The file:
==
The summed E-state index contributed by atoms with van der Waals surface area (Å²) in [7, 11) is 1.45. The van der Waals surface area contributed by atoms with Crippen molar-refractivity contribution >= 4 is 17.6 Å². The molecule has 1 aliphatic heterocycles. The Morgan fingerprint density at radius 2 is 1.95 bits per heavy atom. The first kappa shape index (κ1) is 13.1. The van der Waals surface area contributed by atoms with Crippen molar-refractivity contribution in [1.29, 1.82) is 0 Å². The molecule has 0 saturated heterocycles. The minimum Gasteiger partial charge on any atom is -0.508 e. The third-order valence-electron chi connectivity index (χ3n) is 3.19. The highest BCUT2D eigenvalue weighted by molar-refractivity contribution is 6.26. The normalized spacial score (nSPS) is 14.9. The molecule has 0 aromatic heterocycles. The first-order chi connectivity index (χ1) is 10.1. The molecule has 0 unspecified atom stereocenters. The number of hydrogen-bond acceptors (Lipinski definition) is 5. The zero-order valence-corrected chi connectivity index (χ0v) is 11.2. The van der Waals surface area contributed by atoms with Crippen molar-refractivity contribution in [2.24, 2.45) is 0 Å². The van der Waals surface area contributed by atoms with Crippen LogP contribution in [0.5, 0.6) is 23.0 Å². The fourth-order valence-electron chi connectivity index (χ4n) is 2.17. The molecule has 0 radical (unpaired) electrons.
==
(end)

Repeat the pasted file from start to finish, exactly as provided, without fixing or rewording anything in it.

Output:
The summed E-state index contributed by atoms with van der Waals surface area (Å²) in [7, 11) is 1.45. The van der Waals surface area contributed by atoms with Crippen molar-refractivity contribution >= 4 is 17.6 Å². The molecule has 1 aliphatic heterocycles. The Morgan fingerprint density at radius 2 is 1.95 bits per heavy atom. The first kappa shape index (κ1) is 13.1. The van der Waals surface area contributed by atoms with Crippen molar-refractivity contribution in [1.29, 1.82) is 0 Å². The molecule has 0 saturated heterocycles. The minimum Gasteiger partial charge on any atom is -0.508 e. The third-order valence-electron chi connectivity index (χ3n) is 3.19. The highest BCUT2D eigenvalue weighted by molar-refractivity contribution is 6.26. The normalized spacial score (nSPS) is 14.9. The molecule has 0 aromatic heterocycles. The first-order chi connectivity index (χ1) is 10.1. The molecule has 0 unspecified atom stereocenters. The number of hydrogen-bond acceptors (Lipinski definition) is 5. The zero-order valence-corrected chi connectivity index (χ0v) is 11.2. The van der Waals surface area contributed by atoms with Crippen molar-refractivity contribution in [2.24, 2.45) is 0 Å². The van der Waals surface area contributed by atoms with Crippen LogP contribution in [0.5, 0.6) is 23.0 Å². The fourth-order valence-electron chi connectivity index (χ4n) is 2.17. The molecule has 0 radical (unpaired) electrons.